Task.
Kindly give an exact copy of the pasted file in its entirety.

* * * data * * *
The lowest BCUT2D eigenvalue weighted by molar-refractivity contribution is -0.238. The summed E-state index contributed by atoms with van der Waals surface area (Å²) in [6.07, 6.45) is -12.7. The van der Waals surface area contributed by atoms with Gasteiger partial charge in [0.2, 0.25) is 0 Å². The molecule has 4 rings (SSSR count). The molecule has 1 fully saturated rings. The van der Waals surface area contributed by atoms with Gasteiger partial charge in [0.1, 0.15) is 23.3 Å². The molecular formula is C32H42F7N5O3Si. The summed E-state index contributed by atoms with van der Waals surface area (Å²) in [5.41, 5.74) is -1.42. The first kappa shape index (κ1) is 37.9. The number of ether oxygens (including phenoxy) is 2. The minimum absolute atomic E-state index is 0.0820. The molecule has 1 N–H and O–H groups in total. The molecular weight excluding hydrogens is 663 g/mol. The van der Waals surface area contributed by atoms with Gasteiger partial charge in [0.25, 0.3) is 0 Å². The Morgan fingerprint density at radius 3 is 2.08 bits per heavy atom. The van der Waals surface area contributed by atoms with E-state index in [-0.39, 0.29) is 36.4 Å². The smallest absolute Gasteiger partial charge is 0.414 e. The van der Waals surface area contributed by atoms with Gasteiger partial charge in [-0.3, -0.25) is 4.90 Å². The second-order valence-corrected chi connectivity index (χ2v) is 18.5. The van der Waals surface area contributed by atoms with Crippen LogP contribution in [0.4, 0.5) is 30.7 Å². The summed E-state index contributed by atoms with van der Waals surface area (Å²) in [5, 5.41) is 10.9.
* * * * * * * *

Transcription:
The lowest BCUT2D eigenvalue weighted by molar-refractivity contribution is -0.238. The summed E-state index contributed by atoms with van der Waals surface area (Å²) in [6.07, 6.45) is -12.7. The van der Waals surface area contributed by atoms with Gasteiger partial charge in [0.2, 0.25) is 0 Å². The molecule has 4 rings (SSSR count). The molecule has 1 fully saturated rings. The van der Waals surface area contributed by atoms with Gasteiger partial charge in [0.1, 0.15) is 23.3 Å². The molecular formula is C32H42F7N5O3Si. The summed E-state index contributed by atoms with van der Waals surface area (Å²) in [5.41, 5.74) is -1.42. The first kappa shape index (κ1) is 37.9. The number of ether oxygens (including phenoxy) is 2. The minimum absolute atomic E-state index is 0.0820. The molecule has 1 N–H and O–H groups in total. The molecular weight excluding hydrogens is 663 g/mol. The van der Waals surface area contributed by atoms with Gasteiger partial charge in [0.25, 0.3) is 0 Å². The Morgan fingerprint density at radius 3 is 2.08 bits per heavy atom. The van der Waals surface area contributed by atoms with E-state index in [-0.39, 0.29) is 36.4 Å². The smallest absolute Gasteiger partial charge is 0.414 e. The van der Waals surface area contributed by atoms with Gasteiger partial charge in [-0.3, -0.25) is 4.90 Å². The second-order valence-corrected chi connectivity index (χ2v) is 18.5. The van der Waals surface area contributed by atoms with Crippen LogP contribution in [0.4, 0.5) is 30.7 Å². The summed E-state index contributed by atoms with van der Waals surface area (Å²) in [5, 5.41) is 10.9.